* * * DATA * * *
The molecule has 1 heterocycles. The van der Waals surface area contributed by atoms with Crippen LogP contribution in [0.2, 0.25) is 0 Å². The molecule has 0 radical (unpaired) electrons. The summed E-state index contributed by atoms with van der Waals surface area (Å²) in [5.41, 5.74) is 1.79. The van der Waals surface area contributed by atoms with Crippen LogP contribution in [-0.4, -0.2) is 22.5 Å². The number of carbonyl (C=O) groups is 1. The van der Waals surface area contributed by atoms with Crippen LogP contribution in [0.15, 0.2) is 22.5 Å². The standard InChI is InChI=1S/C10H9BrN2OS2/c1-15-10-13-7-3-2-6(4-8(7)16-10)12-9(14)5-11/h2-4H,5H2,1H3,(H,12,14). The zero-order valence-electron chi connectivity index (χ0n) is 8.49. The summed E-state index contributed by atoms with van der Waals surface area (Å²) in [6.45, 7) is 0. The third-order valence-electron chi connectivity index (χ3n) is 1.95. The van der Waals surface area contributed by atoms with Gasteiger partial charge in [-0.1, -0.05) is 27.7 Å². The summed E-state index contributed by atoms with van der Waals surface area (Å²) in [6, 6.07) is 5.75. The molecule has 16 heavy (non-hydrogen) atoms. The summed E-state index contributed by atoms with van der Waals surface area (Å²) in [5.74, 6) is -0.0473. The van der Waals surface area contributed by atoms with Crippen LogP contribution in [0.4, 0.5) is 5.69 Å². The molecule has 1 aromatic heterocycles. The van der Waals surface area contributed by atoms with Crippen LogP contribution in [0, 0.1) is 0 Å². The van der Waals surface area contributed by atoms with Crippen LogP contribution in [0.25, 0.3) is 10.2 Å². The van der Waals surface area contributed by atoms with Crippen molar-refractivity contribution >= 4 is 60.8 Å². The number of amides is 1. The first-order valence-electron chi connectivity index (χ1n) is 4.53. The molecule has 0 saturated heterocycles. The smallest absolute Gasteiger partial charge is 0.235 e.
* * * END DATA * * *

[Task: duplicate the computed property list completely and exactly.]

The molecule has 1 heterocycles. The van der Waals surface area contributed by atoms with Crippen LogP contribution in [0.2, 0.25) is 0 Å². The molecule has 0 radical (unpaired) electrons. The summed E-state index contributed by atoms with van der Waals surface area (Å²) in [5.41, 5.74) is 1.79. The van der Waals surface area contributed by atoms with Crippen LogP contribution in [-0.4, -0.2) is 22.5 Å². The number of carbonyl (C=O) groups is 1. The van der Waals surface area contributed by atoms with Crippen LogP contribution in [0.15, 0.2) is 22.5 Å². The standard InChI is InChI=1S/C10H9BrN2OS2/c1-15-10-13-7-3-2-6(4-8(7)16-10)12-9(14)5-11/h2-4H,5H2,1H3,(H,12,14). The zero-order valence-electron chi connectivity index (χ0n) is 8.49. The summed E-state index contributed by atoms with van der Waals surface area (Å²) in [6.45, 7) is 0. The third-order valence-electron chi connectivity index (χ3n) is 1.95. The van der Waals surface area contributed by atoms with Gasteiger partial charge in [-0.1, -0.05) is 27.7 Å². The summed E-state index contributed by atoms with van der Waals surface area (Å²) in [6, 6.07) is 5.75. The molecule has 16 heavy (non-hydrogen) atoms. The summed E-state index contributed by atoms with van der Waals surface area (Å²) in [5.74, 6) is -0.0473. The van der Waals surface area contributed by atoms with Crippen LogP contribution in [0.4, 0.5) is 5.69 Å². The molecule has 1 aromatic heterocycles. The van der Waals surface area contributed by atoms with Crippen LogP contribution in [0, 0.1) is 0 Å². The van der Waals surface area contributed by atoms with Crippen LogP contribution in [0.25, 0.3) is 10.2 Å². The van der Waals surface area contributed by atoms with Crippen molar-refractivity contribution >= 4 is 60.8 Å². The number of amides is 1. The first-order valence-electron chi connectivity index (χ1n) is 4.53. The molecule has 0 saturated heterocycles. The smallest absolute Gasteiger partial charge is 0.235 e.